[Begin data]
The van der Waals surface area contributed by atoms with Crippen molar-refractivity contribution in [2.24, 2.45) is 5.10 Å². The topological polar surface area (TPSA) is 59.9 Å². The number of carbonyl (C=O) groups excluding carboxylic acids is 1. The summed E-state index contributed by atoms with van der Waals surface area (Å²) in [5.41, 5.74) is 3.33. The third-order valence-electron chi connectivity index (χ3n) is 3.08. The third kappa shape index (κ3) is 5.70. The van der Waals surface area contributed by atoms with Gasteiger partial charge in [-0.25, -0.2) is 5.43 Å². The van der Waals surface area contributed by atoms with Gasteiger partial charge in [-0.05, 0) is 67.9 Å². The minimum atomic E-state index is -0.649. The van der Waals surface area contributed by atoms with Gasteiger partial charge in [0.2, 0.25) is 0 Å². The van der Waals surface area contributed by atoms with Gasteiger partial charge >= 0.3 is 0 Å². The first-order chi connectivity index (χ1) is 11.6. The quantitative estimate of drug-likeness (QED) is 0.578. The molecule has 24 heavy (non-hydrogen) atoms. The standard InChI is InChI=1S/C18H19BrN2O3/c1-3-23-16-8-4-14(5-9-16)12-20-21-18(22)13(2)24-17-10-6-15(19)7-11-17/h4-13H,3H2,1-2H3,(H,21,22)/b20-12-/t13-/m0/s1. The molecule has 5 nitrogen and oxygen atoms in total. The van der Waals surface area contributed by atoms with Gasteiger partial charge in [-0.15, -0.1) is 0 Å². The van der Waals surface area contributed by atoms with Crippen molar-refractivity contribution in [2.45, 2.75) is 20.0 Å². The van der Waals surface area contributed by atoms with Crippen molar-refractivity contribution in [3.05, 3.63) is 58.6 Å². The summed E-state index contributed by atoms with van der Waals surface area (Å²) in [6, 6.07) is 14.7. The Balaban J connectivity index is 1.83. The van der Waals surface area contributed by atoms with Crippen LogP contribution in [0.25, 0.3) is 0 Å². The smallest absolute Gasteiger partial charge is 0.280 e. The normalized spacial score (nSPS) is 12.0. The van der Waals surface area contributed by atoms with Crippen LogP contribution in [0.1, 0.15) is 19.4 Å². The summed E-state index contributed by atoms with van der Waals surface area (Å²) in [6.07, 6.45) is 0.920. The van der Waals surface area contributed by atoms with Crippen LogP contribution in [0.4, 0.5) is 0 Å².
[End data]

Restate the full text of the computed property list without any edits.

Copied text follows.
The van der Waals surface area contributed by atoms with Crippen molar-refractivity contribution in [2.24, 2.45) is 5.10 Å². The topological polar surface area (TPSA) is 59.9 Å². The number of carbonyl (C=O) groups excluding carboxylic acids is 1. The summed E-state index contributed by atoms with van der Waals surface area (Å²) in [5.41, 5.74) is 3.33. The third-order valence-electron chi connectivity index (χ3n) is 3.08. The third kappa shape index (κ3) is 5.70. The van der Waals surface area contributed by atoms with Gasteiger partial charge in [-0.25, -0.2) is 5.43 Å². The van der Waals surface area contributed by atoms with Gasteiger partial charge in [-0.05, 0) is 67.9 Å². The minimum atomic E-state index is -0.649. The van der Waals surface area contributed by atoms with Gasteiger partial charge in [0.2, 0.25) is 0 Å². The van der Waals surface area contributed by atoms with Gasteiger partial charge >= 0.3 is 0 Å². The first-order chi connectivity index (χ1) is 11.6. The quantitative estimate of drug-likeness (QED) is 0.578. The molecule has 24 heavy (non-hydrogen) atoms. The standard InChI is InChI=1S/C18H19BrN2O3/c1-3-23-16-8-4-14(5-9-16)12-20-21-18(22)13(2)24-17-10-6-15(19)7-11-17/h4-13H,3H2,1-2H3,(H,21,22)/b20-12-/t13-/m0/s1. The molecule has 5 nitrogen and oxygen atoms in total. The van der Waals surface area contributed by atoms with Gasteiger partial charge in [-0.15, -0.1) is 0 Å². The van der Waals surface area contributed by atoms with Crippen molar-refractivity contribution in [2.45, 2.75) is 20.0 Å². The van der Waals surface area contributed by atoms with Crippen molar-refractivity contribution in [3.05, 3.63) is 58.6 Å². The summed E-state index contributed by atoms with van der Waals surface area (Å²) in [6, 6.07) is 14.7. The Balaban J connectivity index is 1.83. The van der Waals surface area contributed by atoms with Crippen LogP contribution in [0.25, 0.3) is 0 Å². The smallest absolute Gasteiger partial charge is 0.280 e. The normalized spacial score (nSPS) is 12.0. The van der Waals surface area contributed by atoms with Crippen LogP contribution in [0.1, 0.15) is 19.4 Å². The summed E-state index contributed by atoms with van der Waals surface area (Å²) in [6.07, 6.45) is 0.920. The van der Waals surface area contributed by atoms with Crippen LogP contribution in [0.4, 0.5) is 0 Å².